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Showbiz Today Star of Tomorrow
NEW YORK (CNN) -- They say there are not enough strong roles for African-American women in film and television. Perhaps that is because Sanaa Lathan lately seems to be getting them all.
You may remember Lathan from "girlfriend" roles she played in three films last year -- "Life" (opposite Martin Lawrence), "The Wood" (opposite current boyfriend Omar Epps) and "The Best Man" (opposite Taye Diggs).
This year, Lathan, 27, has graduated to lead-acting status, carrying two high-profile projects on the big and small screen, and appearing on stage.
She starred in "Love & Basketball" earlier this year, teaming again with Epps. Lathan also took a turn in the "Vagina Monologues" on stage, and plans to return to the Los Angeles production early next year.
Lathan also recently finished her biggest role to date: playing Zora Banks in HBO's "Disappearing Acts," airing now on the pay channel. She co-stars with Wesley Snipes in the adaptation of Terry McMillan's best-selling book of the same title.
CNN recently talked to this rising star at the world premiere of "Disappearing Acts."
CNN: This is a very sexy film. Do you get nervous watching this with a live audience?
Sanaa Lathan: Oh yes, definitely. My mother is here tonight and a lot of my family is here as well, so I know I am going to want to hide. The scenes are pretty hot. I saw a screening of it the other night in Los Angeles and my dad was there and, woo, that was hard. ...
Actually, I was a little bit nervous about making the film in the beginning. I had never done anything like it. I had read the book ... and I knew what a great chemistry these people had and how Terry McMillan had written such hot, hot love scenes, and that is part of the thing that you loved about the book. So I wanted to live up to it.
CNN: In one year you have starred in film, stage and TV productions.
Lathan: It's exciting -- everything I have always wanted. These roles have been dream roles for me. Monica in "Love & Basketball" is everything I have been wanting. And Zora in "Disappearing Acts"? If anyone had told me I'd be doing something like this, I would have been like, "Yeah, right." And "The Vagina Monologues": I come from the theater, and that is my first love.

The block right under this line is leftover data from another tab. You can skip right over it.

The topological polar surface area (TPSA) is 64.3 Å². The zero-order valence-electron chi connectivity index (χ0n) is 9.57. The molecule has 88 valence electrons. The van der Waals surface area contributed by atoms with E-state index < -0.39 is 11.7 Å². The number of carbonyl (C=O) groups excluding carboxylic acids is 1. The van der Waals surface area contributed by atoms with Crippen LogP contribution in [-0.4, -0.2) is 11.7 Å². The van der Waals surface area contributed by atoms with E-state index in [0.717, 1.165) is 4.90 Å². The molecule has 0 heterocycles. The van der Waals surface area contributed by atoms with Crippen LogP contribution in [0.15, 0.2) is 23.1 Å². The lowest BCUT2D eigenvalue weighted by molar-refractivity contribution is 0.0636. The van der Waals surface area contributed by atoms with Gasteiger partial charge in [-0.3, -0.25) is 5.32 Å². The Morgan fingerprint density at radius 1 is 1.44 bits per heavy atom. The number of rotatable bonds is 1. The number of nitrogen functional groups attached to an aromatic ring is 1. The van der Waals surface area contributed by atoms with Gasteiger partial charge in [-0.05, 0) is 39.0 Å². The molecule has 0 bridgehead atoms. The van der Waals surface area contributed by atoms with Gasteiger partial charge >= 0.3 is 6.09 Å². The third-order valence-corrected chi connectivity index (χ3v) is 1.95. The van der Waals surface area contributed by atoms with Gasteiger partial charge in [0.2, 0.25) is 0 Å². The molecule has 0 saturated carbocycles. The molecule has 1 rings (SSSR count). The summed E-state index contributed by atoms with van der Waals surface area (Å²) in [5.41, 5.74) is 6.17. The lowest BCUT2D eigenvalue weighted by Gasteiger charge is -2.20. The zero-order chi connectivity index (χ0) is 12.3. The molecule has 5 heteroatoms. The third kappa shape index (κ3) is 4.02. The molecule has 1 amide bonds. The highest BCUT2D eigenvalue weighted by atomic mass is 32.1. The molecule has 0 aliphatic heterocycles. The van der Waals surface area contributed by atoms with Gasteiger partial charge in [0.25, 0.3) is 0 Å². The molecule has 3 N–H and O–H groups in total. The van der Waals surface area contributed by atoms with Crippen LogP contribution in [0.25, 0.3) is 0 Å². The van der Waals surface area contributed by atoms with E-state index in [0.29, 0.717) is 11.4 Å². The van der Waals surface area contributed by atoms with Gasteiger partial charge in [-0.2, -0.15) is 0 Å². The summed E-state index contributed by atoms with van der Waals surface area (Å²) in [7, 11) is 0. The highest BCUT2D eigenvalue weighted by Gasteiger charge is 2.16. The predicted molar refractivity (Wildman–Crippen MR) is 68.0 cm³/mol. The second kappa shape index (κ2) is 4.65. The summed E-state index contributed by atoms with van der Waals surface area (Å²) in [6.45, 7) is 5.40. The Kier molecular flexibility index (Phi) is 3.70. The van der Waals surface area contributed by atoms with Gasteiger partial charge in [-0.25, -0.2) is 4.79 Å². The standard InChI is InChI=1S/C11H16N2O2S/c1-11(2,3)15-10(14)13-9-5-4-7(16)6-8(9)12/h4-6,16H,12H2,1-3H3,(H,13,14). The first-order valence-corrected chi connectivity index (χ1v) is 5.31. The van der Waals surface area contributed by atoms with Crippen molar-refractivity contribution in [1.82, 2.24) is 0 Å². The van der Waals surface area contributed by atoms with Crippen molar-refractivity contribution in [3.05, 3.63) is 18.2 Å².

CNN: Your father is a director/producer of shows like "Hill Street Blues," and your mother is a performer. Do you think you had any other option than to go into the entertainment industry yourself?
Lathan: You know, I tried to deny it for a long time because I was really smart. I was always getting good grades in school, but I was always performing, too. So I said, "You know, I want to do something that is going to use my brain."
That was at a time when I wasn't thinking acting was using brains. ...I know now that you have to be very smart to be a good actor.
CNN: Did you sense that "Love & Basketball" was going to enhance your career so profoundly?
Lathan: I don't really think that way. For me, just doing that part is what I love. I love acting, and to be able to do that part that had such a beautiful arc -- she went through so many different transformations -- that's what I was focusing on at that time. I think stardom affords you greater possibilities, which I am glad about, but it's not something I really focus on.
CNN: You seem to have lost some weight. Did you gain weight to make you look more like an everyday woman in "Disappearing Acts"?
Lathan: Yeah, I gained 20 pounds for the part. After I finished "Love & Basketball" I was a size 6, and in the book Zora is a woman who struggles with her weight. She is constantly going up and down. She loves to eat, she loves to cook, and she eats out of depression, and we really wanted to be true to that.
...You see character roles that are bigger than a size 4, but you never see a romantic leading lady that is bigger than a size 2 or 4, so I think it is important to put those images out there.
CNN: Many people say that there are not a lot of strong roles for African-American actresses in Hollywood, yet you are busy. How do you do that?
Lathan: If I were to look at the reality of what it is to be a black actress, or an actress, period, in this business, I wouldn't have become an actress. I am doing this because I love it and I think that I give my all every time, and I have been fortunate enough to meet some really wonderful people who want to continue working with me.
One of the things that I do in my life is look at the things that I am appreciative of, and I feel so blessed. I mean, I have a wonderful family, I have great friends, and I have this great career.
Fast-breaking Omar Epps
HBO: Disappearing Acts
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